Now granted, if you go strictly on a partisan basis they wouldn't have the votes to pull something like this off right now. But the midterms are a'comin' and if, as the media so clearly is hoping, Dems take back congress I better see impeachment among the first items of business. I'm serious. If these people want to lead the country and they know for a fact that George Bush is a ruthless individual hell bent on stripping us all of freedom of speech and plunging us into war for personal gain, they had better ante up when the time comes.

Of course they won't. Because they know everything they're saying is total horseshit designed to obfuscate the reality that they have no plan for America except to have it back under their power. They crave power above all else and for six years we've had to listen to their anguished screams as they lost election after election because Americans were more comfortable with a president that did something, even if it wasn’t perfect, than one that would rather form committees and explore "nuance" to keep from having to do anything politically risky.

In fact I want Bush's next speech to simply be, "Impeach me. Bring it on. If I am truly a criminal it should be easy. Hell, my poll numbers are low enough. Why not give it a shot?" Unfortunately he won't do that either. Instead, I'll probably have to endure another two years of incessant weeping, wailing and gnashing of teeth from the left. I’m telling ya’, impeachment would almost be a relief at this point.

Wednesday, December 14, 2005

Here's to Christmas

Anxiety ran high as I drove to the mall tonight. I loathe Christmas shopping. I love giving, that's not the problem. I just hate the whole sickening circus atmosphere that retailers create to put you in the mood. It does anything but for me. Despite these misgivings, tonight's outing proved to be above bearable. I actually was kinda relaxed.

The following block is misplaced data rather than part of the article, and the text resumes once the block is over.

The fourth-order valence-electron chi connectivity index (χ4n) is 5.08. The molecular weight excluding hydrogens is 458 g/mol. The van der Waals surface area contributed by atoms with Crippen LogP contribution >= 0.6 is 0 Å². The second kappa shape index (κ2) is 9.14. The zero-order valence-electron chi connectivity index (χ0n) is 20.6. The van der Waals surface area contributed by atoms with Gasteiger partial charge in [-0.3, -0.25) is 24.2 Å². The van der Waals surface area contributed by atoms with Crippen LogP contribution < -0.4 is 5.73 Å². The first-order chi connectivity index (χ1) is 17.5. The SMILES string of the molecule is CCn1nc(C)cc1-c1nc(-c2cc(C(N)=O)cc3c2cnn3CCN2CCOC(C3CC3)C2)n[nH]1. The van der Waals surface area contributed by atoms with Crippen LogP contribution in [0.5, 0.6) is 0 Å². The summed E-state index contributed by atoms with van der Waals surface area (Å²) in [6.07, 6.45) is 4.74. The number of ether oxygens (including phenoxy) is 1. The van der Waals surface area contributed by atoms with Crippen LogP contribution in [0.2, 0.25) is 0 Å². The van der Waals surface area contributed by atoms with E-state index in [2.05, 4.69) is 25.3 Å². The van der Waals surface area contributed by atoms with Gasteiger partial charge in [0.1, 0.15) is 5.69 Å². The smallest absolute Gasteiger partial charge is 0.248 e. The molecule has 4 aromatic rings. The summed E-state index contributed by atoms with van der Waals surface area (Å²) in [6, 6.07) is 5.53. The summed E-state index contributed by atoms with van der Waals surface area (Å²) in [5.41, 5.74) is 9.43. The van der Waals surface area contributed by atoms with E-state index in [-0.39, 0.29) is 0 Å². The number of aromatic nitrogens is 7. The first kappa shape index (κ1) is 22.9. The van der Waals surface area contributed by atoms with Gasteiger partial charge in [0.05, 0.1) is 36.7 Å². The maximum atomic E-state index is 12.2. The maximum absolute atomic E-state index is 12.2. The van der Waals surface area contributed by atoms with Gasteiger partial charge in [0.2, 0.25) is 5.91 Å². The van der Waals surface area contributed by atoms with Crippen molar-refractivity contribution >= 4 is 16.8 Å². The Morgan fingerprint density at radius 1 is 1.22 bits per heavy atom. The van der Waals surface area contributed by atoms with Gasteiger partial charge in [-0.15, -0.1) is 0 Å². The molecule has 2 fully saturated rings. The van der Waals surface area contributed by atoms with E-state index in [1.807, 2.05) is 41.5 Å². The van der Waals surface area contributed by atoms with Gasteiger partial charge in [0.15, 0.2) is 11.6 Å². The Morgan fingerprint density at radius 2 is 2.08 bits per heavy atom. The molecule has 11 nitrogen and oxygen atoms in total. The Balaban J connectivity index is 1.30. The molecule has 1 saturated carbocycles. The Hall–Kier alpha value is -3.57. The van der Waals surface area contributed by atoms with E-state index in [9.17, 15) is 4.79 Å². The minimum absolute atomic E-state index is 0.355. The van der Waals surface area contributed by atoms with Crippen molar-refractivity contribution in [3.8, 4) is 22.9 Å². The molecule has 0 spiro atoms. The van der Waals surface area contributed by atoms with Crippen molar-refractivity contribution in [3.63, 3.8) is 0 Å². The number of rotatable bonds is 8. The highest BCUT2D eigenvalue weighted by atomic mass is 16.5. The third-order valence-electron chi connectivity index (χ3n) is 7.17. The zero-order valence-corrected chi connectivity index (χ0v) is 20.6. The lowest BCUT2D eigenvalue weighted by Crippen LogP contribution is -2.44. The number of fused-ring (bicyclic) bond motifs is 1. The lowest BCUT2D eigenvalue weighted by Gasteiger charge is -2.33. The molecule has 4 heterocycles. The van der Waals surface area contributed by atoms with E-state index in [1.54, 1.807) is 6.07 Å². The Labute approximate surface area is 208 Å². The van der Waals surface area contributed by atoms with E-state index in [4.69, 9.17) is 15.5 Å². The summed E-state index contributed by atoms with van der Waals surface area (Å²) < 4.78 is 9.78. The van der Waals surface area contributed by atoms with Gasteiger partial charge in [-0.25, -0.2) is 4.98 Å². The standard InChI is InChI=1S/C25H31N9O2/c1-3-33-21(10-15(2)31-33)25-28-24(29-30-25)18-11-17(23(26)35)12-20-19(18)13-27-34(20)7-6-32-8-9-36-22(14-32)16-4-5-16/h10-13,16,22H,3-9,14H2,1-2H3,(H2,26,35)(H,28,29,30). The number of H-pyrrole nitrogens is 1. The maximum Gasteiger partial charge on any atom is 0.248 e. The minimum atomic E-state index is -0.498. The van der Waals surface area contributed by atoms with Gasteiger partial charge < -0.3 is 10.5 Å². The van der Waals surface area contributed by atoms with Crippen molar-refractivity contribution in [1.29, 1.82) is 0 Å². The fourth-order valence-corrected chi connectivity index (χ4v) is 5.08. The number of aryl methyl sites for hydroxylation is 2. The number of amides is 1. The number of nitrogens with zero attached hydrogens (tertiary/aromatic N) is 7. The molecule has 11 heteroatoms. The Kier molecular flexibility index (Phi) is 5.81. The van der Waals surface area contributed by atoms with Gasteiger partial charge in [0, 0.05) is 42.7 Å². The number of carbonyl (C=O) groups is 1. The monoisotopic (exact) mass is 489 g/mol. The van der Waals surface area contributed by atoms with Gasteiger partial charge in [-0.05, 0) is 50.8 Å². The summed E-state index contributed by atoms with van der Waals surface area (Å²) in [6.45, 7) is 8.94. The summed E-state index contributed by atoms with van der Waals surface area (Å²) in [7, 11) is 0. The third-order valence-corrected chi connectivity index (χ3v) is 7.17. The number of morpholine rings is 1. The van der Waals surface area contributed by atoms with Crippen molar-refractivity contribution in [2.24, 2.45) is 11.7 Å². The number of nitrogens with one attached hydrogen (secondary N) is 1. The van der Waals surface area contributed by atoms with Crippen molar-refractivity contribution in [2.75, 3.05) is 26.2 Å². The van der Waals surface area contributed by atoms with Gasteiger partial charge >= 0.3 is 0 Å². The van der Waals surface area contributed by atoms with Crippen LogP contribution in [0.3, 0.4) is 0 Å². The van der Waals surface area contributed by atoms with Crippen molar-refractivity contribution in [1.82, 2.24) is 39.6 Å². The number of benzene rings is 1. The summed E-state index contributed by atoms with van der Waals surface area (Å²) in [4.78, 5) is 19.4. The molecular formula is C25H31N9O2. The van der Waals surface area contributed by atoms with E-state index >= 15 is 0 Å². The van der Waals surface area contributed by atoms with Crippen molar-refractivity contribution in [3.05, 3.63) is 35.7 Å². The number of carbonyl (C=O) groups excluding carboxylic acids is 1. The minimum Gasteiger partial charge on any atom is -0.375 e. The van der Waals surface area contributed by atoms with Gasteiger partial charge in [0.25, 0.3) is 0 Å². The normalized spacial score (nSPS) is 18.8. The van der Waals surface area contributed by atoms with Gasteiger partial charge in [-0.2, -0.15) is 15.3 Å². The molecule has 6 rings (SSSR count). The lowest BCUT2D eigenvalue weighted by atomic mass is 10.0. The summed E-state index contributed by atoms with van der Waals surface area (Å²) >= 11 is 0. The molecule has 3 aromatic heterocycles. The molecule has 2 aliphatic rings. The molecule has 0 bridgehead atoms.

A big reason for this was the curious lack of crowds. Not sure if it was the weather, a surge in online shopping or simply my lucky night, but the mall seemed no more busy than a typical weeknight. It is to this relative lack of clamor that I attribute my success at finding, what I think, are some pretty swell gifts. Being in a relaxed state and not having to fight the urge to flee a giant crowd gave me time to really browse.

It also gave me time to think as I people watched. I know this probably falls under the heading of "Personal Problem", but I don't like crowds because I assume no one cares about anyone but themselves. Projection? Maybe, but I can't help but assume a little of the worst whenever I encounter a stranger. Surely there was a time in our nation's history when fellow citizens we didn't know enjoyed more benefit of the doubt. Maybe not. But I found that weighing on my mind as I waited for the clerk at Piercing Pagoda to explain to a confused customer that she really did get the 50% off the extra pendant she bought.

I felt sorry for both the customer and the girl attempting to explain. The customer spoke very broken English and the girl was doing her best to remain courteous. For a second I actually entertained the notion of helping, as if I was some kind of Kissinger of Consumer Affairs and would be able to broker a deal. Plus I just wanted to get some ladybug earings for one of my nieces and move on. See, just looking out for me. I was projecting earlier. Huh. Projecting. Brt.

I finished off the shopping expedition with a stop at Borders. While there I bought a few things for myself: the 50th anniversary edition of National Review, a paperback edition of The Martian Chronicles and a nifty LED mini-reading lamp. I've always wanted to read The Martian Chronicles 1.) because I loved Fahrenheit 451 2.) have been lucky enough to see Ray Bradbury in person and 3.) my only recollection or experience with the story was the TV mini-series from my childhood. I'm sure Martin (McKee, not the Martian) would be able to give me the particulars on that third point.